And it came to pass, that at even the quails came up, and covered the camp: and in the morning the dew lay round about the host.…
In the sixth chapter of St. John, where our Lord so emphatically applies to Himself the miracle of the manna, it will be seen He discovers no wish to take from the high estimate which the Jews entertained of this ancient miracle, so only that it was considered as a type, not a mere interposition of Providence to provide by miracles means for their daily support. And casting aside many minor analogies which have been contended for, but which are too much of the nature of fanciful refinements, it is not difficult to trace between the manna and Christ, the True Bread, several broad and instructive resemblances.
1. Thus both were the free, unsolicited gift of heaven, prompted by the sight of man's helplessness and man's misery. "Moses gave you not that bread from heaven," saith our Lord; "but My Father giveth you the true bread from heaven." But observe, the gift in either case was the unmerited bestowment of the Eternal Father; whether to nourish the physical life of those wilderness wanderers or to support the spiritual life of believers to the end of time. Jesus Christ is a gift, the eternal life is a gift, enlightening, converting grace is a gift. Human efforts could no more avail to procure these things than the sowing of coriander seed could produce a harvest of manna.
2. Again, this gift was to preserve life. "Ye have brought us forth into the wilderness," said the Israelites to Moses, "to kill this whole assembly with hunger." They saw nothing before them but certain death. The place was desert; a curse of barrenness and drought laid upon it. The whole is a picture of man in this wilderness-world. His soul perishes with hunger; he has the sentence of death within him, a prospect of death before him. But God has rained bread from heaven. Christ, the Wellspring of all spiritual life; Christ, the Source of every active and passive grace; Christ, the energizing Principle of all acceptable obedience. "Your fathers did eat manna in the wilderness, and are dead." It saved them not from the common lot of all men, this bread ye boast of, but "I am the living Bread which came down from heaven. If any man eat of this Bread he shall live for ever."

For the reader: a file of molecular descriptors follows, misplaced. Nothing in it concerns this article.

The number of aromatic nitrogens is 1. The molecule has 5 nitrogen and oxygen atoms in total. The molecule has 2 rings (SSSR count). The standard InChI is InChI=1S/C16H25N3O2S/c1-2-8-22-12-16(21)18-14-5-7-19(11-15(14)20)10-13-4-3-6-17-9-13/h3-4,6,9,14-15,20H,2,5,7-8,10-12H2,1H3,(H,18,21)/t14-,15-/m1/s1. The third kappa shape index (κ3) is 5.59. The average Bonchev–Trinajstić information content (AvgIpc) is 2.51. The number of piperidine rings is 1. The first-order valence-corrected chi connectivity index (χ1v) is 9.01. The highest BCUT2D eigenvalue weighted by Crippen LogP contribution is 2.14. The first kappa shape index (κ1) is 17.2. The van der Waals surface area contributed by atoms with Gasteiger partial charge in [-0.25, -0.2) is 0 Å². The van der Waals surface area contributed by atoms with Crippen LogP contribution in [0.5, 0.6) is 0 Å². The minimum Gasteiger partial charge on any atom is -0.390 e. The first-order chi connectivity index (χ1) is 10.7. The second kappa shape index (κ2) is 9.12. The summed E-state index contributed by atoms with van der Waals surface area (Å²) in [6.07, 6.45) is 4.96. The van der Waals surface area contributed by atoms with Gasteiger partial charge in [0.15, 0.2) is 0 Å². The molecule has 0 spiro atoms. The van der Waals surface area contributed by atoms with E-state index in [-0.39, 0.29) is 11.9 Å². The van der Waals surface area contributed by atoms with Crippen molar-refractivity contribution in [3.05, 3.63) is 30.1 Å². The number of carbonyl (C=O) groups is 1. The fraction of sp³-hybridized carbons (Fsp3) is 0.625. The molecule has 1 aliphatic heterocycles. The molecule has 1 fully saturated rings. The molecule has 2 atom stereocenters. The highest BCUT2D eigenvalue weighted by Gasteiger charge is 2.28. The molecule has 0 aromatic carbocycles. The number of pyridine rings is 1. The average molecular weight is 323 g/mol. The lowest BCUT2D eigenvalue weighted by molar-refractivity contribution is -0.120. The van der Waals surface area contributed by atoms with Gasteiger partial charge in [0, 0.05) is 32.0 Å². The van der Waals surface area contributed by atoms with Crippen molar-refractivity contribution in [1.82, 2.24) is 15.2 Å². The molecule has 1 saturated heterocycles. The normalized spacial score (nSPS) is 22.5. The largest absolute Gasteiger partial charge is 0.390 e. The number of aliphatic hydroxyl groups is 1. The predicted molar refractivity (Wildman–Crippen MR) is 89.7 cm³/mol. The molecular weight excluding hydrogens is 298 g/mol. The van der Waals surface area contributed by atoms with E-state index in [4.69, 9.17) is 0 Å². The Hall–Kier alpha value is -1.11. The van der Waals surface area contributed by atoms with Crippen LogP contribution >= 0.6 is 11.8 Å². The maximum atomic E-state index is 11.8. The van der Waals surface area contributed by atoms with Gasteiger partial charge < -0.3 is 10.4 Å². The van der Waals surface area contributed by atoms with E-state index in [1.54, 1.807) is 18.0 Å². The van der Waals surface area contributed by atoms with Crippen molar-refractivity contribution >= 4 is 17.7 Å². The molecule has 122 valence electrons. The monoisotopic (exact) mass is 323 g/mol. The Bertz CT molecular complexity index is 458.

3. Trace this parallel further, in the universality of the gift. There were in that wilderness all diversities of character — masters and disciples, owners of flocks and keepers of flocks; rulers of thousands, and rulers of hundreds, and rulers of fifties, and rulers of tens: yet to all was to be given the same portion, "an omer to every man, according to the number in their tents." And in like manner, as far as concerns the offer of the blessing, Christ is a universal portion.
(D. Moore, M. A.)
Parallel VersesKJV: And it came to pass, that at even the quails came up, and covered the camp: and in the morning the dew lay round about the host.